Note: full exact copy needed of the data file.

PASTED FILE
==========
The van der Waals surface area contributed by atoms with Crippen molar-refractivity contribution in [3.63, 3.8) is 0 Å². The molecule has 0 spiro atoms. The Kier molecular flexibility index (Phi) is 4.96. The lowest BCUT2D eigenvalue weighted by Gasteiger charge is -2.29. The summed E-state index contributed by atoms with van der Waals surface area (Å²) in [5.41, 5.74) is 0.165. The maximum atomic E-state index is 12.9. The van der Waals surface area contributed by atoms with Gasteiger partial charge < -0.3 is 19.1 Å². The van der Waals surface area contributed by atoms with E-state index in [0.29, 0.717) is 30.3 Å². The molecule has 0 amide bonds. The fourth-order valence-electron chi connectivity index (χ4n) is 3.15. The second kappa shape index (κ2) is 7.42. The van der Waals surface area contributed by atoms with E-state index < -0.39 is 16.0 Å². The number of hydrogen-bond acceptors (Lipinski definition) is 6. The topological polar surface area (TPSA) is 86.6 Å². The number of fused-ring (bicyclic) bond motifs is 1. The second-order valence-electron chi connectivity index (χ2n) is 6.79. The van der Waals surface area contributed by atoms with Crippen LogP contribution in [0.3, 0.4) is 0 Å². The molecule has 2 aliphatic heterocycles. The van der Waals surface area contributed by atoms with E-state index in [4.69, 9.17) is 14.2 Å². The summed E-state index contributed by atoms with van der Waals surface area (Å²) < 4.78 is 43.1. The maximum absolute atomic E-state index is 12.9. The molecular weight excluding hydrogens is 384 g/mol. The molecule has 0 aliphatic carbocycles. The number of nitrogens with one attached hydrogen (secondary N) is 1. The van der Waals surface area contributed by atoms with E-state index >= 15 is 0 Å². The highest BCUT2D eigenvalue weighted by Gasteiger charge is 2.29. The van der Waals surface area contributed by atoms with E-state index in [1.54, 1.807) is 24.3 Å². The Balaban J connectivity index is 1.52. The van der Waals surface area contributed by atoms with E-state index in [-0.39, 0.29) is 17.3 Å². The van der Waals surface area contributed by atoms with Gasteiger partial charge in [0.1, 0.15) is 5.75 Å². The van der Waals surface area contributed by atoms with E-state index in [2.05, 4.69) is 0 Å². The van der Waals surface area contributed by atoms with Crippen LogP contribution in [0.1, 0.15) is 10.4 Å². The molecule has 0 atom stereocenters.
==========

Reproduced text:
The van der Waals surface area contributed by atoms with Crippen molar-refractivity contribution in [3.63, 3.8) is 0 Å². The molecule has 0 spiro atoms. The Kier molecular flexibility index (Phi) is 4.96. The lowest BCUT2D eigenvalue weighted by Gasteiger charge is -2.29. The summed E-state index contributed by atoms with van der Waals surface area (Å²) in [5.41, 5.74) is 0.165. The maximum atomic E-state index is 12.9. The van der Waals surface area contributed by atoms with Gasteiger partial charge < -0.3 is 19.1 Å². The van der Waals surface area contributed by atoms with E-state index in [0.29, 0.717) is 30.3 Å². The molecule has 0 amide bonds. The fourth-order valence-electron chi connectivity index (χ4n) is 3.15. The second kappa shape index (κ2) is 7.42. The van der Waals surface area contributed by atoms with E-state index < -0.39 is 16.0 Å². The number of hydrogen-bond acceptors (Lipinski definition) is 6. The topological polar surface area (TPSA) is 86.6 Å². The number of fused-ring (bicyclic) bond motifs is 1. The second-order valence-electron chi connectivity index (χ2n) is 6.79. The van der Waals surface area contributed by atoms with Crippen LogP contribution in [0.3, 0.4) is 0 Å². The molecule has 2 aliphatic heterocycles. The van der Waals surface area contributed by atoms with E-state index in [4.69, 9.17) is 14.2 Å². The summed E-state index contributed by atoms with van der Waals surface area (Å²) < 4.78 is 43.1. The maximum absolute atomic E-state index is 12.9. The molecular weight excluding hydrogens is 384 g/mol. The molecule has 0 aliphatic carbocycles. The number of nitrogens with one attached hydrogen (secondary N) is 1. The van der Waals surface area contributed by atoms with E-state index >= 15 is 0 Å². The highest BCUT2D eigenvalue weighted by Gasteiger charge is 2.29. The van der Waals surface area contributed by atoms with E-state index in [1.54, 1.807) is 24.3 Å². The Balaban J connectivity index is 1.52. The van der Waals surface area contributed by atoms with E-state index in [-0.39, 0.29) is 17.3 Å². The van der Waals surface area contributed by atoms with Gasteiger partial charge in [0.1, 0.15) is 5.75 Å². The van der Waals surface area contributed by atoms with E-state index in [2.05, 4.69) is 0 Å². The van der Waals surface area contributed by atoms with Crippen LogP contribution in [0.1, 0.15) is 10.4 Å². The molecule has 0 atom stereocenters.